Why does my web browser keep a cache of website data?

Your browser keeps a cache to help make your web browsing experience faster - so that when you go back to a page that you've already visited, or go to other pages on the same site, your browser already has a copy of most of the required files and doesn't need to re-download those common files (such as logos, icons, backgrounds, or JavaScript code etc) again. This is particularly helpful when your internet connection isn't very fast or reliable - the less you need to download the better!

Caching files in your web browser also helps the website too! It doesn't need to keep sending the same files over and over again to a visitor, which can help reduce the cost of running the website.

What does refreshing a page actually do?

Fully refreshing a webpage will cause your web browser to bypass the cache of files for a website that it has previously downloaded and instead download all of the files freshly. This ensures that you get the latest version of the website. If there's an underlying problem with the website then you'll still have that problem; but if the problem was some kind of inconsistency between your browser's local cache and the latest version of the website then it should theoretically fix your problem.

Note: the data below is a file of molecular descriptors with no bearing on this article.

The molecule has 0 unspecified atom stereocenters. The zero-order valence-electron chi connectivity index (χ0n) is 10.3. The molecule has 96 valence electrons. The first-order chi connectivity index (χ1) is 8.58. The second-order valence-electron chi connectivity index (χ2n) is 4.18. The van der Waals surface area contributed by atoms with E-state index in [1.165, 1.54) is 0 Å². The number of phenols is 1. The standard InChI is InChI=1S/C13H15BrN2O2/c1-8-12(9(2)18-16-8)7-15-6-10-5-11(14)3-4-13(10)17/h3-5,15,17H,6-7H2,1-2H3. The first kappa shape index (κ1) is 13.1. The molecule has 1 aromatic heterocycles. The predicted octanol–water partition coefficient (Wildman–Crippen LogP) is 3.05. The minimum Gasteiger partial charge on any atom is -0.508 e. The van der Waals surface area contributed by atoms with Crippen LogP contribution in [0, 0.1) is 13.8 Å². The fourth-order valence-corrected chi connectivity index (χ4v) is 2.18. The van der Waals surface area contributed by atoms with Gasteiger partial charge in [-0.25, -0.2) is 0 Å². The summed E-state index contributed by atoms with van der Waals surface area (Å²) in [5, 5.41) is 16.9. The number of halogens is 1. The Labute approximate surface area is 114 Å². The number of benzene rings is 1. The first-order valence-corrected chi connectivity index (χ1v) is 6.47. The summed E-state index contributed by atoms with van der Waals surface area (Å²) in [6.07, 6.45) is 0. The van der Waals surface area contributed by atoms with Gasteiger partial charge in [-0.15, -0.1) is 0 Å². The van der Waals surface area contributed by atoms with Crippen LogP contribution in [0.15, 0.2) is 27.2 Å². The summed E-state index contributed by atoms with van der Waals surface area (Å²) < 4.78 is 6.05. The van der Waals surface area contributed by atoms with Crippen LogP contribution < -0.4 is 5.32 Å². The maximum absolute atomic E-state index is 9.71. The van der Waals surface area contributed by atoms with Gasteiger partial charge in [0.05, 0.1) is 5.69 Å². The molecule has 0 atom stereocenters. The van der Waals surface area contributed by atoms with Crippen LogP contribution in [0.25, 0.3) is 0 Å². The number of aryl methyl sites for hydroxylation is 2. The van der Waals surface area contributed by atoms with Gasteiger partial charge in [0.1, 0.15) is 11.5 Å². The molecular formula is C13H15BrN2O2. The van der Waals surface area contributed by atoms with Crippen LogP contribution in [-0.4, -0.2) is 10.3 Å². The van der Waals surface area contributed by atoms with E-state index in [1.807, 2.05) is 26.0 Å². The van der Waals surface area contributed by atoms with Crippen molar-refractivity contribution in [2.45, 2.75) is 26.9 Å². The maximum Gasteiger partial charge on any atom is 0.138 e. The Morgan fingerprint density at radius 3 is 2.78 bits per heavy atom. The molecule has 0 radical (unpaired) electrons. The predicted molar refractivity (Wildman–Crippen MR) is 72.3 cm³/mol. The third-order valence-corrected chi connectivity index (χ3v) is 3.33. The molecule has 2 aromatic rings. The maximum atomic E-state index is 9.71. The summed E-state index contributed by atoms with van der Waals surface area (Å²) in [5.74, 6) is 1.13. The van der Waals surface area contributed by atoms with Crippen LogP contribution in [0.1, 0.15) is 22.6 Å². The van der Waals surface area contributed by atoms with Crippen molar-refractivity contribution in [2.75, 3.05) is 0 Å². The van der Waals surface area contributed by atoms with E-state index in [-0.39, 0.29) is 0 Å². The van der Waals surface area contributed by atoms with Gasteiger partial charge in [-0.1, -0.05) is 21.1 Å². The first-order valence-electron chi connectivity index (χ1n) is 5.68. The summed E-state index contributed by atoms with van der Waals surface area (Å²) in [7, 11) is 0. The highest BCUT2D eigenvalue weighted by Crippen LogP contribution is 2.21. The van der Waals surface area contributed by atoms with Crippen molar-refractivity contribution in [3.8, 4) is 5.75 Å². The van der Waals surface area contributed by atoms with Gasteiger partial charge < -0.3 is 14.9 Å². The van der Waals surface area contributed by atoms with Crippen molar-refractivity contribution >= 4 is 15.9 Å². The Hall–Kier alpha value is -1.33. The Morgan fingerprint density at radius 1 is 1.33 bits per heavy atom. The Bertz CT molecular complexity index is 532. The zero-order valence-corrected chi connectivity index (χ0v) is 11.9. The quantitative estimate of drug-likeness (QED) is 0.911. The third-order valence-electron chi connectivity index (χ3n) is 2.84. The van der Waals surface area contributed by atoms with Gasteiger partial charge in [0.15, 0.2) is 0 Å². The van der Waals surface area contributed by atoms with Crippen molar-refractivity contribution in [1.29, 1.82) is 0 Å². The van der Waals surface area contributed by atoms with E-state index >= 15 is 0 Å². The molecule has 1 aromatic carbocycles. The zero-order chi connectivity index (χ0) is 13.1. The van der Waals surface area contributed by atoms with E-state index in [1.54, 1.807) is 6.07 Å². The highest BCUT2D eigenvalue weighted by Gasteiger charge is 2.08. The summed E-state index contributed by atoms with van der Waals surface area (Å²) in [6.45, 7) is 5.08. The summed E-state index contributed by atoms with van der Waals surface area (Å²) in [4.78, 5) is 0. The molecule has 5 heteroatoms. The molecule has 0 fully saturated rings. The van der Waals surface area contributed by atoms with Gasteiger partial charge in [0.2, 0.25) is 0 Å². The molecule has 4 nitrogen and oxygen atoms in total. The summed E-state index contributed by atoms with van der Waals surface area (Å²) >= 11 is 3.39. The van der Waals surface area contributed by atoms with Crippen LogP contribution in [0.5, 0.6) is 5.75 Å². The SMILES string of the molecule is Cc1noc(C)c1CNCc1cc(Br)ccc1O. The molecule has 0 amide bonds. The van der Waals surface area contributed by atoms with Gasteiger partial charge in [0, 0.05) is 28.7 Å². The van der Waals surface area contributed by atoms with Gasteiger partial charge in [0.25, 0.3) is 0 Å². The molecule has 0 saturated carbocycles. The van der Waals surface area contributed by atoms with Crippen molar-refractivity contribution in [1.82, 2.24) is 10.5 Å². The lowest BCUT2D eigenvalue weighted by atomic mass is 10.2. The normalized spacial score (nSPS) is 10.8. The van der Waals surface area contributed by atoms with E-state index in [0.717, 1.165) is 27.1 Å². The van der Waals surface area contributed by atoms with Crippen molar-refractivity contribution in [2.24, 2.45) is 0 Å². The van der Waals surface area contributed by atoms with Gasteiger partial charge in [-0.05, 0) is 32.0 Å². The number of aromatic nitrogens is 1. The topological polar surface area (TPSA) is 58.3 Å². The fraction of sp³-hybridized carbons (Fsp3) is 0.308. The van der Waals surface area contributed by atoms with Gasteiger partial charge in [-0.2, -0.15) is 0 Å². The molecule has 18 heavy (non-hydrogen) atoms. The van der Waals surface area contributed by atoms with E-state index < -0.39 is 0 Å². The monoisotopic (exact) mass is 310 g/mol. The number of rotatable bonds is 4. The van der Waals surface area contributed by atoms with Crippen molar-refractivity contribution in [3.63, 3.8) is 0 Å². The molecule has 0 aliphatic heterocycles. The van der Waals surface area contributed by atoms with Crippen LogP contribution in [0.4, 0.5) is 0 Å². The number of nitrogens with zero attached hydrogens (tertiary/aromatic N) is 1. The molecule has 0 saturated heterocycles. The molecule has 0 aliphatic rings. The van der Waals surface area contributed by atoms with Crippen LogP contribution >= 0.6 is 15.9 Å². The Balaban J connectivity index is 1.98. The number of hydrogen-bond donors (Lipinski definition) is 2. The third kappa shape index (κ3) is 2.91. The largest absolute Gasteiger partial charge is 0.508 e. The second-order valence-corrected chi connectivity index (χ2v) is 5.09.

How to refresh a web page in Chrome

If you're having trouble with a website one of the first and easiest things you can try to fix the problem is simply telling your web browser to bypass its local cache of the site and to freshly download and re-display the whole page - this is sometimes known as doing a "hard refresh".

The easiest way to tell Chrome to bypass its cache and completely refresh a page is to:

Hold the  Shift key and click the Reload this page button with your mouse

The Reload button appears next to the Address Bar in Chrome. Here's a screenshot of it (highlighted with a blue circle):

Screenshot showing the mouse cursor hovering over the Reload button

How to refresh a web page in Firefox

The easiest way to tell Firefox to bypass its cache and completely refresh a page is to:

Hold the  Shift key and click the Reload current page button with your mouse

The Reload current page button appears in the Navigation Bar in Firefox. Here's a screenshot of it (highlighted with a blue circle):